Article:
19. 20. &quot;Yankees in Georgia! How did they ever get in” Miss Pittypat to Dr. Meade
  20. 22. Societal Changes in Georgia <ul><li>Rapid population growth starting after World War II </li></ul><ul><ul><li>Accelerated growth since 1980 </li></ul></ul><ul><ul><li>Growth has be unevenly distributed </li></ul></ul><ul><ul><ul><li>Along the coast </li></ul></ul></ul><ul><ul><ul><li>Northern Piedmont – top of the water shed </li></ul></ul></ul>
  21. 23. Societal Changes in Georgia <ul><li>Rapid population growth starting after World War II </li></ul><ul><li>Landscape changes </li></ul><ul><ul><li>Urban sprawl – changes in the watershed flow patterns </li></ul></ul><ul><ul><li>Conversion of row crop fields to forest (started in 1920s) </li></ul></ul>
  22. 24. Societal Changes in Georgia <ul><li>Rapid population growth starting after World War II </li></ul><ul><li>Landscape changes </li></ul><ul><li>Agricultural Changes </li></ul><ul><ul><li>Shift in amount of land in row crops and trees </li></ul></ul><ul><ul><li>Increase in irrigation </li></ul></ul><ul><ul><li>Increase in urban agriculture – the “green” industry </li></ul></ul>
  23. 25. <ul><li>Continuing growth, development and population increases in many areas are straining existing water supplies </li></ul><ul><li>Local governments and adjacent states are competing for available water sources </li></ul><ul><li>Indoor and outdoor water conservation is still not widely practiced in Georgia </li></ul><ul><li>Then there is the issue of drought! </li></ul>A Water Crisis? Yes!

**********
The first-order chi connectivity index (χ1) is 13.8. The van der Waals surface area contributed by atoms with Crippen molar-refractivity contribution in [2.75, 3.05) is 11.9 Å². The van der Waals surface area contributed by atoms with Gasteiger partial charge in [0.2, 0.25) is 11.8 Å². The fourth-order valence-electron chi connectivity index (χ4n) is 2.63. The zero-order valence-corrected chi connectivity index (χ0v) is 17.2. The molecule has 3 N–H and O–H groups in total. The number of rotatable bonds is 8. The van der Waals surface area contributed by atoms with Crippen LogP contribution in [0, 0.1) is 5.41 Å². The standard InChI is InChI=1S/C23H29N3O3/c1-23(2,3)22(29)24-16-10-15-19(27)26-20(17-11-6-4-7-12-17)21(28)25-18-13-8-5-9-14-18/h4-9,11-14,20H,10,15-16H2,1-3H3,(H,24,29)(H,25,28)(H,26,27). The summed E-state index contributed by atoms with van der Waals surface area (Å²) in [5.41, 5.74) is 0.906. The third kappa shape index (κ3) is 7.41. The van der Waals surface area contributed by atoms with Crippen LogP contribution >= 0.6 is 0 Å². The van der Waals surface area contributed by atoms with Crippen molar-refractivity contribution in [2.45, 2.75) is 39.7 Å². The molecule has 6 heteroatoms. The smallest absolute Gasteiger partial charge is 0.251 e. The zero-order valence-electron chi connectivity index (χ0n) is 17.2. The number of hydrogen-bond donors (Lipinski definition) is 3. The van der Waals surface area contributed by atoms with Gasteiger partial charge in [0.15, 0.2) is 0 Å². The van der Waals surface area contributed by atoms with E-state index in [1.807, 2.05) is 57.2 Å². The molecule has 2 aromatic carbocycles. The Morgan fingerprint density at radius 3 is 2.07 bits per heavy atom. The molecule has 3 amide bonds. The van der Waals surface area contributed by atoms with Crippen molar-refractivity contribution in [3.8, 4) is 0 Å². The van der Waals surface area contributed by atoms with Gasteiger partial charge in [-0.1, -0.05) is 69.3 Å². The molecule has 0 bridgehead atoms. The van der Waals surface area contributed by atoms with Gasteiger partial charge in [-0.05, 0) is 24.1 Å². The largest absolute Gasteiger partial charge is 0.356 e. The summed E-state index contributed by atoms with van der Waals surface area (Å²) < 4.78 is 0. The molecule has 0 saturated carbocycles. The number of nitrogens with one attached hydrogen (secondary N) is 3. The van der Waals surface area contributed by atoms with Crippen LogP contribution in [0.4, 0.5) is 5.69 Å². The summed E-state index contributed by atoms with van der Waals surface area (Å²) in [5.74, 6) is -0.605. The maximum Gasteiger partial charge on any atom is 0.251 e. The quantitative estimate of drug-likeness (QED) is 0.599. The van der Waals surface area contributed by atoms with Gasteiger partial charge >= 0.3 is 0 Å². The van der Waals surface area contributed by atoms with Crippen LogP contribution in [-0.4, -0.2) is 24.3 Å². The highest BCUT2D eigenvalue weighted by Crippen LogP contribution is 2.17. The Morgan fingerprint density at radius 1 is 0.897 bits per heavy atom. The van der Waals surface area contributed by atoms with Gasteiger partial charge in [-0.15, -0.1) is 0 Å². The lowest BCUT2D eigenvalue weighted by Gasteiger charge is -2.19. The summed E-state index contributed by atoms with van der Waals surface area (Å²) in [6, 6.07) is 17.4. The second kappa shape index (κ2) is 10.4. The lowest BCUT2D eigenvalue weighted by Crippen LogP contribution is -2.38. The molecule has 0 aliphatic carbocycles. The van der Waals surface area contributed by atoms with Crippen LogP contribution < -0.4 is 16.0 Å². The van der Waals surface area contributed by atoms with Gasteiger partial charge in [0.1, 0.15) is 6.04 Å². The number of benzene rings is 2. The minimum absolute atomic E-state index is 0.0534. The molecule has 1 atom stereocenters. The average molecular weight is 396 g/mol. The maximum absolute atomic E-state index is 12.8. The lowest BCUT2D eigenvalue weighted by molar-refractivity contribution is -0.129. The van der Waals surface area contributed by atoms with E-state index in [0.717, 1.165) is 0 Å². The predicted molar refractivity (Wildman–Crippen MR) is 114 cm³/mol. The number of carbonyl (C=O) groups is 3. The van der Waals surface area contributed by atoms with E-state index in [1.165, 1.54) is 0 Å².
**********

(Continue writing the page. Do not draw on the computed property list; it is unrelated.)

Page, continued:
24. 26. A Primer on Drought in Georgia
  25. 27. Summary of the Past <ul><li>Droughts are a normal component of the climate system </li></ul><ul><li>They have occurred in the past and will in the future </li></ul><ul><li>The problem is that we have more people but the same amount or less of water and we use more of it per capita than in the past </li></ul>
  26. 28. Tree Ring Evidence of Georgia Droughts <ul><li>Long-term Droughts lasting 3 or more years </li></ul><ul><ul><li>1756-1760 </li></ul></ul><ul><ul><li>1762-1764 </li></ul></ul><ul><ul><li>1797-1802 </li></ul></ul><ul><ul><li>1855-1857 </li></ul></ul><ul><ul><li>1896-1899 </li></ul></ul><ul><ul><li>1925-1927 </li></ul></ul><ul><ul><li>1954-1956 </li></ul></ul><ul><ul><li>1998-2002 </li></ul></ul><ul><ul><li>2006- 2009 </li></ul></ul><ul><ul><li>? </li></ul></ul>
  27. 29. The Current Drought <ul><li>Started in March 2006 </li></ul><ul><li>Intensified in early spring 2007 </li></ul><ul><li>Cause Currently Unknown </li></ul><ul><ul><li>Winter 2006/07 El Nino Winter/Spring </li></ul></ul><ul><ul><li>Winter 2007/08 La Nina Winter/Spring </li></ul></ul><ul><ul><li>Not evidence for or against climate change </li></ul></ul>
  28. 30. Drought in Georgia <ul><li>Surface water flows were greatly reduced </li></ul><ul><li>Reservoir storage was almost depleted </li></ul><ul><li>Groundwater has been lowered, wells have dried up </li></ul><ul><li>Soil moisture is still low. </li></ul><ul><li>Crops have been affected </li></ul>